The Supreme Court Decision

Justice Brown, writing for the Court, overturned the British Columbia Court of Appeal’s decision, restoring the trial judge’s award to the plaintiff. The Court rejected Frankel J.’s holding that expert medical evidence is a prerequisite to recovery for mental injury, arguing that the Court has never required “a recognizable psychiatric illness as a precondition to recovery for mental injury” (para 2). Following Mustapha, in which the Court observed that “the distinction between physical and mental injury is elusive and arguably artificial in the context of tort” (para 35), Justice Brown asserted that the process of determining compensable psychological injury must be the same as determining physical injury, stating:

Just as recovery for physical injury is not, as a matter of law, conditioned upon a claimant adducing expert diagnostic evidence in support, recovery for mental injury does not require proof of a recognizable psychiatric illness (para 2, emphasis in original).

Rather than create another test for mental damages, Justice Brown insisted that the existing elements and tests of Canadian negligence jurisprudence (duty of care, standard of care, causation, etc.) provide “a sufficiently robust array of protections against unworthy claims” and “address concerns for indeterminate liability” (paras 2, 13, 19, 34). Moreover, the threshold for mental disturbances that legally qualify as “damage” to one’s mental security remains, as laid out in Mustapha: “serious and prolonged.” This threshold requirement rises “above the ordinary emotional disturbances that will occasionally afflict any member of civil society without violating his or her right to be free of negligently caused mental injury” (para 19). In fact, Mr. Mustapha failed to recover for mental harm, despite the Court’s recognition that he suffered harm which was factually caused by the defendant’s negligence (Mustapha at para 10). His claim failed because Mr. Mustapha already suffered from anxiety and nervous disorders, and the mental harm he suffered as a result of finding a dead fly in his water bottle was deemed too remote. Therefore, the Court found that the defendant did not legally cause Mr. Mustapha’s mental harm, though they acknowledged its existence. In Saadati, the Court emphasizes that this threshold is a matter of “degree of disturbance” but not one of classifying a recognizable psychiatric illness (para 37).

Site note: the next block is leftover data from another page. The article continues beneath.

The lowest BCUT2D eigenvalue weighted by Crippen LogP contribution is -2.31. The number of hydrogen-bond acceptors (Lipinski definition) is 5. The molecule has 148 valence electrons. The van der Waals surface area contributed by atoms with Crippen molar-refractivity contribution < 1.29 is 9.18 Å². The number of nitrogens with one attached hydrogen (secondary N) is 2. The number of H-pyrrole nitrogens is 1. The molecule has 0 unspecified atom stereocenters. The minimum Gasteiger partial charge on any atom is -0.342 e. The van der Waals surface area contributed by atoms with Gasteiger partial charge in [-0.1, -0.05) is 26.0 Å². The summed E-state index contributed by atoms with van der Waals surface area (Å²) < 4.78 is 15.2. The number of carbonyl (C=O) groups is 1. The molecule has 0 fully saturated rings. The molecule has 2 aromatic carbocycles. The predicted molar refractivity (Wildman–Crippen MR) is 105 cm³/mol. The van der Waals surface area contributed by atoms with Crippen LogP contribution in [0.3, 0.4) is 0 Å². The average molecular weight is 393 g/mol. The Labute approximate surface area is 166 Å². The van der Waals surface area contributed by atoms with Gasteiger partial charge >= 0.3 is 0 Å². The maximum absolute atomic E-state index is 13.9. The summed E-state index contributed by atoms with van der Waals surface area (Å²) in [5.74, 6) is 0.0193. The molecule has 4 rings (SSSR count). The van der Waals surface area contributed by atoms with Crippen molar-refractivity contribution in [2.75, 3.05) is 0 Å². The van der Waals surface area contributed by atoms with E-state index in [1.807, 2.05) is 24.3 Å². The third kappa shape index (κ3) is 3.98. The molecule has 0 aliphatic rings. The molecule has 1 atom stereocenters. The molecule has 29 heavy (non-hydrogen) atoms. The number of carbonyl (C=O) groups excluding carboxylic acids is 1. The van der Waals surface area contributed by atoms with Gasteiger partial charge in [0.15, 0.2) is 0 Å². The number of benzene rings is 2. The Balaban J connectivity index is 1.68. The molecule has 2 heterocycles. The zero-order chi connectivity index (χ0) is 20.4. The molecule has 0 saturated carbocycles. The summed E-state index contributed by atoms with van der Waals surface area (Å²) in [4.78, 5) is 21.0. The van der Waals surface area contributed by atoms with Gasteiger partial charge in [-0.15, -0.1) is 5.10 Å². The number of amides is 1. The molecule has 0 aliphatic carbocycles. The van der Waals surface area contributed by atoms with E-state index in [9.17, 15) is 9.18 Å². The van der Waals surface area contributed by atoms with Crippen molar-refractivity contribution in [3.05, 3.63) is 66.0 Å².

The Court held in Saadati that expert psychiatric witnesses should not replace the trier of fact in the “task of determining whether the claimant sustained mental injury” (para 27). Expert medical opinion is usually given with reference to the DSM, which provides diagnostic criteria and classifies recognized psychiatric disorders (para 30). However, the Court notes that the law is not concerned with diagnosing injuries, but only with symptoms and effects, and so “there is no necessary relationship between reasonably foreseeable mental injury and a diagnostic classification scheme.” Therefore, “the trier of fact’s inquiry should be directed to the level of harm that the claimant’s particular symptoms represent, not to whether a label could be attached to them” (para 31). Moreover, the Court questions the legal utility of the DSM, because its classifications are continually revised and it has included some controversial labels in the past. (for instance, the DSM recognized homosexuality as a psychiatric disorder until 1973) (para 32). Further, not all illnesses may be classified in the DSM, which has been late to recognize such conditions as post-traumatic stress disorder (it first appeared in the DSM in 1980) (para 33). The issues inherent in the DSM suggest that it is an unreliable legal source for assessing compensable harm.

Justice Brown concludes his analysis by stipulating that nothing in this judgement should be taken to mean that “expert evidence cannot assist in determining whether or not a mental injury has been shown” (para 38, emphasis added). For example, he notes the importance of assessing the impairment of a plaintiff’s cognitive functions or daily activities, and even suggests that without expert evidence to assist triers of facts in such assessments, a plaintiff risks failing to prove compensable harm. The Court also acknowledges that it is still open for a defendant to rebut a plaintiff’s claim with expert evidence establishing that the defendant’s negligence could not have caused mental injury. However, Justice Brown insists that, while expert medical evidence may be helpful, “it is not required as a matter of law,” and a trier of fact can rely on other evidence to determine whether a plaintiff “has proven on a balance of probabilities the occurrence of mental injury” (para 38). In applying his reasons to Mr. Saadati’s claim, the Court accepted Funt J.’s findings based solely on testimonial evidence of symptoms of mental injury (para 40).

Psychiatric Harm in Canadian Tort Law